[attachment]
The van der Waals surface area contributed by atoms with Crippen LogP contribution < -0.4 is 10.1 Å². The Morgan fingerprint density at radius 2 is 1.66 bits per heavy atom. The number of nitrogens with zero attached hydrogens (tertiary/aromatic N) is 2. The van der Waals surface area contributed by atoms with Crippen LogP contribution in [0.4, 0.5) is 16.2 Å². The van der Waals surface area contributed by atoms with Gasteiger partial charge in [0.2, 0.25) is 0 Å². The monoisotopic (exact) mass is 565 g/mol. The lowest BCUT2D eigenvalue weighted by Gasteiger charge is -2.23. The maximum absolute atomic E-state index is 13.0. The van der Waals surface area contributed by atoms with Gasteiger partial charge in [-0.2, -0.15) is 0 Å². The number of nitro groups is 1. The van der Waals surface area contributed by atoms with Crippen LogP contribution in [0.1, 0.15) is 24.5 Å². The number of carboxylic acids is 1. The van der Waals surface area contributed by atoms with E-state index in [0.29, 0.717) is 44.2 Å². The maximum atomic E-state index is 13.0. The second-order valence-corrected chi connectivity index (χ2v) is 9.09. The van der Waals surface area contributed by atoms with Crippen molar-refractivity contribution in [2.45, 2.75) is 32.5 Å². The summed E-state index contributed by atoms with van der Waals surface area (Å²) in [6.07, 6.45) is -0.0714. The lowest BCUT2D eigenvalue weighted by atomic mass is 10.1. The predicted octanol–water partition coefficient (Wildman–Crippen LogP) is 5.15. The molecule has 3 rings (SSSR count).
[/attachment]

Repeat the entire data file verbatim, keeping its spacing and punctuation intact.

The van der Waals surface area contributed by atoms with Crippen LogP contribution < -0.4 is 10.1 Å². The Morgan fingerprint density at radius 2 is 1.66 bits per heavy atom. The number of nitrogens with zero attached hydrogens (tertiary/aromatic N) is 2. The van der Waals surface area contributed by atoms with Crippen LogP contribution in [0.4, 0.5) is 16.2 Å². The van der Waals surface area contributed by atoms with Gasteiger partial charge in [0.2, 0.25) is 0 Å². The monoisotopic (exact) mass is 565 g/mol. The lowest BCUT2D eigenvalue weighted by Gasteiger charge is -2.23. The maximum absolute atomic E-state index is 13.0. The van der Waals surface area contributed by atoms with Gasteiger partial charge in [-0.2, -0.15) is 0 Å². The number of nitro groups is 1. The van der Waals surface area contributed by atoms with Crippen LogP contribution in [0.1, 0.15) is 24.5 Å². The number of carboxylic acids is 1. The van der Waals surface area contributed by atoms with E-state index in [0.29, 0.717) is 44.2 Å². The maximum atomic E-state index is 13.0. The second-order valence-corrected chi connectivity index (χ2v) is 9.09. The van der Waals surface area contributed by atoms with Crippen molar-refractivity contribution in [2.45, 2.75) is 32.5 Å². The summed E-state index contributed by atoms with van der Waals surface area (Å²) in [6.07, 6.45) is -0.0714. The lowest BCUT2D eigenvalue weighted by atomic mass is 10.1. The predicted octanol–water partition coefficient (Wildman–Crippen LogP) is 5.15. The molecule has 3 rings (SSSR count).